Unfortunately, I don’t believe there is an authoritative source on miniaturization.
Hitachi’s µ-chip (pronounced “mu-chip”), which measures 0.15 millimeter by 0.15 millimeter (0.006 inch by 0.006 inch), is the smallest chip out there (see Hitachi Unveils Smallest RFID Chip, Hitachi Unveils Integrated RFID Tag, Hitachi Shrinks Smallest RFID Chip and When Will RFID-Embedded Paper Be Available?). Most other RFID chips utilize external antennas to achieve a longer read range.
Hitachi Chemical markets the Ultra-Small Package tag, an EPC Gen 2 passive ultrahigh-frequency (UHF) tag measuring 2.5 millimeters (0.098 inch) square and 0.3 millimeter (0.012 inch) thick (see Hitachi Chemical Markets Tiny UHF Tag), the read range of which can be boosted by means of an external antenna or other metallic object. The tag consists of an Impinj Monza 5 chip and an antenna embedded in epoxy resin, and is designed to be durable enough to be applied via injection molding or incorporated into printed circuit boards.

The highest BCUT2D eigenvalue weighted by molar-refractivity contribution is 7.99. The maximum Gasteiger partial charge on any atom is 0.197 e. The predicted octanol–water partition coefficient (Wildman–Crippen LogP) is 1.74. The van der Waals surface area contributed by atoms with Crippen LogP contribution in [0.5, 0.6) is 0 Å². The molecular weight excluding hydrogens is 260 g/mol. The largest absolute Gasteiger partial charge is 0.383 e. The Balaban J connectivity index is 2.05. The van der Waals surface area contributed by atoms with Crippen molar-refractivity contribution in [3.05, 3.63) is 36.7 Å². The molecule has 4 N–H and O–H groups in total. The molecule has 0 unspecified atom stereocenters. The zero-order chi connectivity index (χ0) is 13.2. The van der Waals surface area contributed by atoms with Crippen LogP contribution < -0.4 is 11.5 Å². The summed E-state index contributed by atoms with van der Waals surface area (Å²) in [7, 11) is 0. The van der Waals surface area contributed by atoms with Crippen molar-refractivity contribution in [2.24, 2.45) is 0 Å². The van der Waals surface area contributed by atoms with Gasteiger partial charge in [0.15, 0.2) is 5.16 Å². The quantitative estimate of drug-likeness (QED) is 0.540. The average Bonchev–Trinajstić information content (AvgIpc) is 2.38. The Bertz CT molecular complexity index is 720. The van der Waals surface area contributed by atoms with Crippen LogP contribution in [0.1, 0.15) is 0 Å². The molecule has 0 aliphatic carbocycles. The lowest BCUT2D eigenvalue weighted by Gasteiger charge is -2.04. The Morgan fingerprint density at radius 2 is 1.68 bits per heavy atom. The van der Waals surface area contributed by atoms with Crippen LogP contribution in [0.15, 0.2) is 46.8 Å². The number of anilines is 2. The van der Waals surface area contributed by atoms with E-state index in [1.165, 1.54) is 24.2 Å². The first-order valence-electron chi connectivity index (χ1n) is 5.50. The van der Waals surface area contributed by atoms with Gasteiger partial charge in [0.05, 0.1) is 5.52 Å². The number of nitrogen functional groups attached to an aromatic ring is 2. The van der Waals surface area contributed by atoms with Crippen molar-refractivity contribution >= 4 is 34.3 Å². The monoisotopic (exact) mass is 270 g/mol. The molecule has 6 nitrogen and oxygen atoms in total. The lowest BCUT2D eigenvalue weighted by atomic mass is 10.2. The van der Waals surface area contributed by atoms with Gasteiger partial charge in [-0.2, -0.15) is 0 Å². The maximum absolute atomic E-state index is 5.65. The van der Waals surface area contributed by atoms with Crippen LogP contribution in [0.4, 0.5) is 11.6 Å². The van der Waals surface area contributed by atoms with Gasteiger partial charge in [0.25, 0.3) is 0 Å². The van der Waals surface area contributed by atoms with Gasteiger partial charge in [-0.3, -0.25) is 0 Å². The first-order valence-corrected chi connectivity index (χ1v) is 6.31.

In addition, Murata Manufacturing Co. offers what it calls the world’s smallest high-frequency (HF) tag. Measuring 3.2 millimeters (0.13 inch) wide by 0.7 millimeter (0.03 inch) thick, the tag—model LXMS33HCNG-134—is one-tenth the size of most other HF tags on the market (see Murata Mass-Produces World’s Smallest HF Tag), and can be attached to a range of objects, enabling item-level tracking of goods via a Near Field Communication (NFC)-enabled phone or other reader compliant with the ISO 15693 standard.
There are also tags with external antennas the size of a postage stamp (see RFID News Roundup: Avery Dennison Intros EPC Gen 2 Inlay for Tagging Small Items), while Omni-ID has created some small on-metal tags providing good performance. But shrinking a chip has not really been a big industry focus.
—Mark Roberti, Founder and Editor, RFID Journal
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